Acute effects of ventilator hyperinflation with increased inspiratory time on respiratory mechanics: randomized crossover clinical trial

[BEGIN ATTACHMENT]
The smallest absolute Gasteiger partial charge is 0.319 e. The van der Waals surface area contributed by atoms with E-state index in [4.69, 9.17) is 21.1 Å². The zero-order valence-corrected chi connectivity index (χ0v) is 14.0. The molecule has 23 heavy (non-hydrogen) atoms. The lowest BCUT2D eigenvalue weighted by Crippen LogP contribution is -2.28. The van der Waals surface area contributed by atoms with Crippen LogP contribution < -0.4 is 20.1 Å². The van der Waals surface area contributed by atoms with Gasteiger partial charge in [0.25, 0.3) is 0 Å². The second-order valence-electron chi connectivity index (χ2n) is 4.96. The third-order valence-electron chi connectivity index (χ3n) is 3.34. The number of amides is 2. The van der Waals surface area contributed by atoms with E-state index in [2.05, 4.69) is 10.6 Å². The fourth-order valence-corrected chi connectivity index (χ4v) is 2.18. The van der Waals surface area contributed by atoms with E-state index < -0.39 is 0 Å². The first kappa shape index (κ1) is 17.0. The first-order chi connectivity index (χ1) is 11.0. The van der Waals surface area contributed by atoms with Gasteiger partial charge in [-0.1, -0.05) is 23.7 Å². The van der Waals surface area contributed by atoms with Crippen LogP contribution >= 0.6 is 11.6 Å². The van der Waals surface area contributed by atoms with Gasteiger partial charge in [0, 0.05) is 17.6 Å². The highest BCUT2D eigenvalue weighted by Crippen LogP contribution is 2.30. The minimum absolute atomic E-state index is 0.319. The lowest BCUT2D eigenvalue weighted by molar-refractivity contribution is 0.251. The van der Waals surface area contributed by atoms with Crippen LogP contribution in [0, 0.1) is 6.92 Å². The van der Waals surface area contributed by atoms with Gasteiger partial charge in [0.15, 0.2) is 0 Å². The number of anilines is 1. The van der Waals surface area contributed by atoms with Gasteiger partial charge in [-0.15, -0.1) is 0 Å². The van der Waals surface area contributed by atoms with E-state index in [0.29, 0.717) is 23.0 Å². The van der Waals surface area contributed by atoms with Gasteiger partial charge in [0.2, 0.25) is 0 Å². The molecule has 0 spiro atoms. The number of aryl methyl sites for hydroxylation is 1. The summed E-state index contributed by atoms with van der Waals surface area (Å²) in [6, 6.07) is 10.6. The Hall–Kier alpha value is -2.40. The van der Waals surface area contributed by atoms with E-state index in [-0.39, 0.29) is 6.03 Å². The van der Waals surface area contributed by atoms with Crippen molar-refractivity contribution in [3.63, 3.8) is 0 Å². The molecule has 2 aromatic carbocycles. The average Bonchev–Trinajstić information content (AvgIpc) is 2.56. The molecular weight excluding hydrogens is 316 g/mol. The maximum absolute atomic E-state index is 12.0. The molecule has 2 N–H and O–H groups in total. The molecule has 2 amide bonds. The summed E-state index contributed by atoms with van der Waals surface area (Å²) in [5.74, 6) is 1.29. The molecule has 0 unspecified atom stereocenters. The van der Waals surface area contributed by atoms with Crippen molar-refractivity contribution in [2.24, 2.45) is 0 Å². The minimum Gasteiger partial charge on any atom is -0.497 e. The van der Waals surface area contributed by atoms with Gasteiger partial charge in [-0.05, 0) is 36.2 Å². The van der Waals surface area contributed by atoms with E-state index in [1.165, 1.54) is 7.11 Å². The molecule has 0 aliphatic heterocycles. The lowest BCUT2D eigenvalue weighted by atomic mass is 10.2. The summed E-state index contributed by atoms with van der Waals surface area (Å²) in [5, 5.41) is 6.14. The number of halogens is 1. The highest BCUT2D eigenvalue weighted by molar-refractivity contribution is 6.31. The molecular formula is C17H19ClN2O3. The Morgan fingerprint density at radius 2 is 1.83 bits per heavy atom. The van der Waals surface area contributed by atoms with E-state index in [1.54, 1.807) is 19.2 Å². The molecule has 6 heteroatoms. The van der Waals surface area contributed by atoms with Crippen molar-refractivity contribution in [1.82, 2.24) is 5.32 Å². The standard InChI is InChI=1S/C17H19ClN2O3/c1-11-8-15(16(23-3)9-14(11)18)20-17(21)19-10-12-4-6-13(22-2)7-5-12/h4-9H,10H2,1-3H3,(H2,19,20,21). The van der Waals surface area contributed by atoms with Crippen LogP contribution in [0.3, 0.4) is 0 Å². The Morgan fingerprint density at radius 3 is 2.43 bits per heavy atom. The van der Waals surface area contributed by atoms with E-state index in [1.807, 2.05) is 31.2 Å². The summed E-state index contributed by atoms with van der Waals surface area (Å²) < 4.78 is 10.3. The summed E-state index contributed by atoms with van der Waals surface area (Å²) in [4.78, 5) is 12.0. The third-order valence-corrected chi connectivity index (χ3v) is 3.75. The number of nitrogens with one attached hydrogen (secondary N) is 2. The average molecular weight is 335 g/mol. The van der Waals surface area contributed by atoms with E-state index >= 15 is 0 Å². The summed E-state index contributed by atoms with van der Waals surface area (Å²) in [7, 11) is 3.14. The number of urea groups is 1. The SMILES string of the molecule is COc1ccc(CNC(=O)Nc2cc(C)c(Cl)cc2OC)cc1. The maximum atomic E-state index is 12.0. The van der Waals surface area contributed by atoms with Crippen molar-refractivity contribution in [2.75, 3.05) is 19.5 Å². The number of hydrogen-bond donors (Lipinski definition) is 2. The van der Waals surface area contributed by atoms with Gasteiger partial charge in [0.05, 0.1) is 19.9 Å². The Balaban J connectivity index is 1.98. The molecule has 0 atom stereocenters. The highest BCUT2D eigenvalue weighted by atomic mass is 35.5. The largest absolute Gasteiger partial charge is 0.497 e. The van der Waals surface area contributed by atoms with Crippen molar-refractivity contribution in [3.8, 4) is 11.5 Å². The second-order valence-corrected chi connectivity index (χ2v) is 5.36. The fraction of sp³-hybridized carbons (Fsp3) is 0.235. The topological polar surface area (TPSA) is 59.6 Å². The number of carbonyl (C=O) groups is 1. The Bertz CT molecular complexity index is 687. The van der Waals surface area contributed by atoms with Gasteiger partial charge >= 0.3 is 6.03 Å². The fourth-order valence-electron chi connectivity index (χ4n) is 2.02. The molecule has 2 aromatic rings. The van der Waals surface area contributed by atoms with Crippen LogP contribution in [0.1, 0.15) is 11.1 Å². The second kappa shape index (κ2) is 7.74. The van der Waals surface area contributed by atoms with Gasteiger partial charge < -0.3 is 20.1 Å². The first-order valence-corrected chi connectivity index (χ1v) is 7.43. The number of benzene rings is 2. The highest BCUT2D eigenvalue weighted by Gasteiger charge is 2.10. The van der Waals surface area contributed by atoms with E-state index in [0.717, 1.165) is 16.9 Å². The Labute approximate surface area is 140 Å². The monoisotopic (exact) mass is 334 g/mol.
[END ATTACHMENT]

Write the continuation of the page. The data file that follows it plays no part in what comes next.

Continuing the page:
ABSTRACT Objective: To evaluate the effects of ventilator hyperinflation on respiratory mechanics. Methods: A randomized crossover clinical trial was conducted with 38 mechanically ventilated patients with pulmonary infection. The order of the hyperinflation and control (without changes in the parameters) conditions was randomized. Hyperinflation was performed for 5 minutes in pressure-controlled ventilation mode, with progressive increases of 5cmH2O until a maximum pressure of 35cmH2O was reached, maintaining positive end expiratory pressure. After 35cmH2O was reached, the inspiratory time and respiratory rate were adjusted so that the inspiratory and expiratory flows reached baseline levels. Measurements of static compliance, total resistance and airway resistance, and peak expiratory flow were evaluated before the technique, immediately after the technique and after aspiration. Two-way analysis of variance for repeated measures was used with Tukey's post hoc test, and p < 0.05 was considered significant. Results: Ventilator hyperinflation increased static compliance, which remained at the same level after aspiration (46.2 ± 14.8 versus 52.0 ± 14.9 versus 52.3 ± 16.0mL/cmH2O; p < 0.001). There was a transient increase in airway resistance (6.6 ± 3.6 versus 8.0 ± 5.5 versus 6.6 ± 3.5cmH2O/Ls-1; p < 0.001) and a transient reduction in peak expiratory flow (32.0 ± 16.0 versus 29.8 ± 14.8 versus 32.1 ± 15.3Lpm; p <0.05) immediately after the technique; these values returned to pretechnique levels after tracheal aspiration. There were no changes in the control condition, nor were hemodynamic alterations observed. Conclusion: Ventilator hyperinflation promoted increased compliance associated with a transient increase in airway resistance and peak expiratory flow, with reduction after aspiration.